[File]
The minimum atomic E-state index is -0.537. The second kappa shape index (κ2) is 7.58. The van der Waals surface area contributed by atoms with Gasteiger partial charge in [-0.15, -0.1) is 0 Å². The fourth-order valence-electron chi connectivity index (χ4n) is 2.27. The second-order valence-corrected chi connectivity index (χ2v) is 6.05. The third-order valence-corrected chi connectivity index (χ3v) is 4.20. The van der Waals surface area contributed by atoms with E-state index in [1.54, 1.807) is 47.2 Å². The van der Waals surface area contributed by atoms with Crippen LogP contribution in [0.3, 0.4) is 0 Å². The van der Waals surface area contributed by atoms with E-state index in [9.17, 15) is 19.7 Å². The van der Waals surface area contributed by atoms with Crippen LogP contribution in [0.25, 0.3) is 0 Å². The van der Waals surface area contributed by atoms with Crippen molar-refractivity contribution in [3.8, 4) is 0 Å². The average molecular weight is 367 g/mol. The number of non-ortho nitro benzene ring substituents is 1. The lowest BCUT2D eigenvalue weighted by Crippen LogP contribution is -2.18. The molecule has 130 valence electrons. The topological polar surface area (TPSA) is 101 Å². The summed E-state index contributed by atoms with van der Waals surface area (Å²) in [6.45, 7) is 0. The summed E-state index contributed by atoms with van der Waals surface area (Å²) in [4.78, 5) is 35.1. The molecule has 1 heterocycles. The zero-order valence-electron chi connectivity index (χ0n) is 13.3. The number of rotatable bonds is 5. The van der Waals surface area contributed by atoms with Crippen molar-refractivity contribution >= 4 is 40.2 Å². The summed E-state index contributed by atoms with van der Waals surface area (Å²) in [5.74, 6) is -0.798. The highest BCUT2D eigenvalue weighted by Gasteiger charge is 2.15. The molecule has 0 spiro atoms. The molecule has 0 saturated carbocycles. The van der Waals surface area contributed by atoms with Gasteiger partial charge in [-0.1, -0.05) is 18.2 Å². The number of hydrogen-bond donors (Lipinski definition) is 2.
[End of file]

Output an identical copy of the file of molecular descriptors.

The minimum atomic E-state index is -0.537. The second kappa shape index (κ2) is 7.58. The van der Waals surface area contributed by atoms with Gasteiger partial charge in [-0.15, -0.1) is 0 Å². The fourth-order valence-electron chi connectivity index (χ4n) is 2.27. The second-order valence-corrected chi connectivity index (χ2v) is 6.05. The third-order valence-corrected chi connectivity index (χ3v) is 4.20. The van der Waals surface area contributed by atoms with E-state index in [1.54, 1.807) is 47.2 Å². The van der Waals surface area contributed by atoms with Crippen LogP contribution in [0.3, 0.4) is 0 Å². The van der Waals surface area contributed by atoms with E-state index in [9.17, 15) is 19.7 Å². The van der Waals surface area contributed by atoms with Crippen LogP contribution in [0.25, 0.3) is 0 Å². The van der Waals surface area contributed by atoms with Crippen molar-refractivity contribution in [3.8, 4) is 0 Å². The average molecular weight is 367 g/mol. The number of non-ortho nitro benzene ring substituents is 1. The lowest BCUT2D eigenvalue weighted by Crippen LogP contribution is -2.18. The molecule has 130 valence electrons. The topological polar surface area (TPSA) is 101 Å². The summed E-state index contributed by atoms with van der Waals surface area (Å²) in [6.45, 7) is 0. The summed E-state index contributed by atoms with van der Waals surface area (Å²) in [4.78, 5) is 35.1. The molecule has 1 heterocycles. The zero-order valence-electron chi connectivity index (χ0n) is 13.3. The number of rotatable bonds is 5. The van der Waals surface area contributed by atoms with Crippen molar-refractivity contribution >= 4 is 40.2 Å². The summed E-state index contributed by atoms with van der Waals surface area (Å²) in [5.74, 6) is -0.798. The highest BCUT2D eigenvalue weighted by Gasteiger charge is 2.15. The molecule has 0 spiro atoms. The molecule has 0 saturated carbocycles. The van der Waals surface area contributed by atoms with Gasteiger partial charge in [-0.1, -0.05) is 18.2 Å². The number of hydrogen-bond donors (Lipinski definition) is 2.